Contrast this to the words of Jesus in Matthew 7. Jesus gives a stark warning as to the consequences of judging others. “For in the same way you judge others, you will be judged, and with the measure you use, it will be measured to you.” I do not want to stand in judgement over those celebrities on the panel, so I challenge myself to consider this week how I would like others to judge me, and reflect this in my judgement of others.
Each summer, my children and I go on WEC camp (check out the website, it’s awesome). They spend the week in tents and are part of a team of young people, often from across the world. As part of the ‘team’ element, tent inspections take place every day. Tents are marked very harshly to the highest standards and a winner is announced. My children love this as it is a competition. I decided that when we returned from camp, we would do random bedroom inspections, giving out points to the same high standard. This was fine, until my children decided that all bedrooms should be part of the competition. As you can imagine, the scores for the parent’s room were not the highest!
Jesus came to bring the kingdom of heaven to earth. He taught about the kingdom and challenged the current thinking and attitudes of the day. Jesus’ words do that to us too. Take time this week to reflect on when you have judged someone else. Ask yourself, “Would I like that same judgement on me?”
Jesus was also full of grace and truth. His words were truth, but they were delivered by grace. This week, may the grace of our Lord Jesus Christ be with you as you consider the challenge, ‘Do not judge’.
Posted on: 13th Jan 2020
“If anyone forces you to go one mile, go with them two miles.”
How do you respond when you are asked to do something you do not want to?
The most recent craze to sweep social media has been the 10 year challenge. Users have been encouraged to look through their photos and pitch a recent photo next to one from a decade ago. Then friends and followers get to like or comment about the transformation. I fell into this fad and posted a photo of me and my children (the one’s who were born 10 years ago). It is fair to say that there have been significant changes over this period.
I can think of other crazy fads that have taken place during this last 10 years, non more-so than ‘Pen-Pineapple-Apple-Pen’ which has been seen 301,177,424 times as I write this (once more I will be honest, for research purposes).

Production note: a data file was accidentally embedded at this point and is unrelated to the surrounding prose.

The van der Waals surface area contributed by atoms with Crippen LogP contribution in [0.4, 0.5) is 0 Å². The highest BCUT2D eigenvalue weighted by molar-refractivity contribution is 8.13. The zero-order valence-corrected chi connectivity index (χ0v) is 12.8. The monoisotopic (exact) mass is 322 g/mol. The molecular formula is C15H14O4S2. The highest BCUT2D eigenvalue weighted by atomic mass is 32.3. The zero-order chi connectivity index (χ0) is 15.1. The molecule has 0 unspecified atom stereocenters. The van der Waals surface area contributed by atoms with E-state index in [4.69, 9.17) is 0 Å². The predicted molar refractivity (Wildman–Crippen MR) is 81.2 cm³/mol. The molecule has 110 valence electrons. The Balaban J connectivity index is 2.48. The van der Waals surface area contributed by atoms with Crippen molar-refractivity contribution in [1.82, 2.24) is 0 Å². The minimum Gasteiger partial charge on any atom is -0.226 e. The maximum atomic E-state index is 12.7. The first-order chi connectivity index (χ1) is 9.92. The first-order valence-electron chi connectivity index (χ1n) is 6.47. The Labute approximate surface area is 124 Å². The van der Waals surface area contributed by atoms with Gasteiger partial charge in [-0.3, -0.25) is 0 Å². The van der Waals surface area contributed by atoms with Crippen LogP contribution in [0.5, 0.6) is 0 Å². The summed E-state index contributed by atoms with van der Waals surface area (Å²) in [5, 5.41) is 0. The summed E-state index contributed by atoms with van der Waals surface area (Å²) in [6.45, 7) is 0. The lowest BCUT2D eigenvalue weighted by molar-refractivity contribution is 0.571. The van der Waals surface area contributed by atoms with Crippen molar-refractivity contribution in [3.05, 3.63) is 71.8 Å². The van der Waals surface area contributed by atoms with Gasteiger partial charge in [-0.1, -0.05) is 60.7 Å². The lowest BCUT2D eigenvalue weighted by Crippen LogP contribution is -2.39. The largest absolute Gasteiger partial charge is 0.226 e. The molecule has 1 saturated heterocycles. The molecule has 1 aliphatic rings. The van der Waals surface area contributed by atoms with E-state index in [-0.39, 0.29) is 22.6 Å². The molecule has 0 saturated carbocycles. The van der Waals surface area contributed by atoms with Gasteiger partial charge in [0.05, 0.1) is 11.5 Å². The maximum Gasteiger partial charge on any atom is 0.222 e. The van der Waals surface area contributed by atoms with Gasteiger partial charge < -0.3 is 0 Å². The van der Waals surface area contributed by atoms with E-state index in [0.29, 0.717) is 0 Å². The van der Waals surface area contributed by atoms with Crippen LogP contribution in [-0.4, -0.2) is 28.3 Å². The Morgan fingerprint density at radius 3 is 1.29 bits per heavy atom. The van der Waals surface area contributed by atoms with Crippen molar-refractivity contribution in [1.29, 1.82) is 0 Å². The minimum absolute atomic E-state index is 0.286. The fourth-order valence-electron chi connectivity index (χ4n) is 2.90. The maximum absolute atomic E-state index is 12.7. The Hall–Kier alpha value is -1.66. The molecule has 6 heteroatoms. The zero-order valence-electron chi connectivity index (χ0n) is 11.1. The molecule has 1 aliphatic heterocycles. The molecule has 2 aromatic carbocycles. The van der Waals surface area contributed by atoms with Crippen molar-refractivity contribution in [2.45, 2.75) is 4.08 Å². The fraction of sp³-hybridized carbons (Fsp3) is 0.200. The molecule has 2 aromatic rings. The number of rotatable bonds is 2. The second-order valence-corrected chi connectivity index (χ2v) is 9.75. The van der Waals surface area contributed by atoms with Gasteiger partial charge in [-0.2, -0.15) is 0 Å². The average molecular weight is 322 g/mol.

I feel the same confusion sometimes when I read the Bible. They had some strange customs and laws that they had to follow. Can you imagine someone coming up to you in the street, interrupting your plans and demanding you go 1 mile out of your way to carry their things? How would you respond? The common responses would have been to do it (to avoid a beating), but moan and argue about the oppression and unfairness of the system. Jesus uses this strange custom to teach about attitude. This is where we get the phrase “going the extra mile” from.
Challenge – Think about a time when you have had a bad attitude to being asked to do something that you think is unfair, or you that didn’t want to do. What do you think would have been the response if you had offered to, ‘go the extra mile’?
Action this week – Go the extra mile. When you feel like you are asked to do something that you do not want to do, challenge your attitude. Do what you have been asked and go the extra mile.
Remember, if you have any prayer requests, please feel free to pass them on either by email, in person, or by using the QR code on the prayer posters around school.
Posted on: 7th Jan 2020
“So in everything, do to others what you would have them do to you, for this sums up the Law and the Prophets.”
At the start of a new year, the temptation is to set this year as ‘your best year ever’. My challenge is to think about the key decisions you could make this year, that your 5-year-future-self would thank you for. This gives us a more realistic timeline to make a significant change, as the years seem to fly by so quickly.
Some decisions you make will be small. They may include eating better, sleeping more, reading or exercising. Write them down and place them somewhere that you will see them regularly.
One of the biggest challenges we all face is how we interact with others. We are going to spend some time this term considering the challenges and standards set by Jesus during his sermon on the mount. No bigger challenge is set than this; “Do to others what you would have them do to you.”
For me, I will do anything for you if you appreciate what I can do and understand my weaknesses. For you, it might be quality time that you crave from others. There is an excellent book called ‘The five love languages’. This will increase your self-awareness.
This year, I pray that you are empowered to make some great daily choices that prepare you for a blessed future. I also pray that you consider how you love to be treated, and look for opportunities to bless others in these ways.
Posted on: 9th December 2019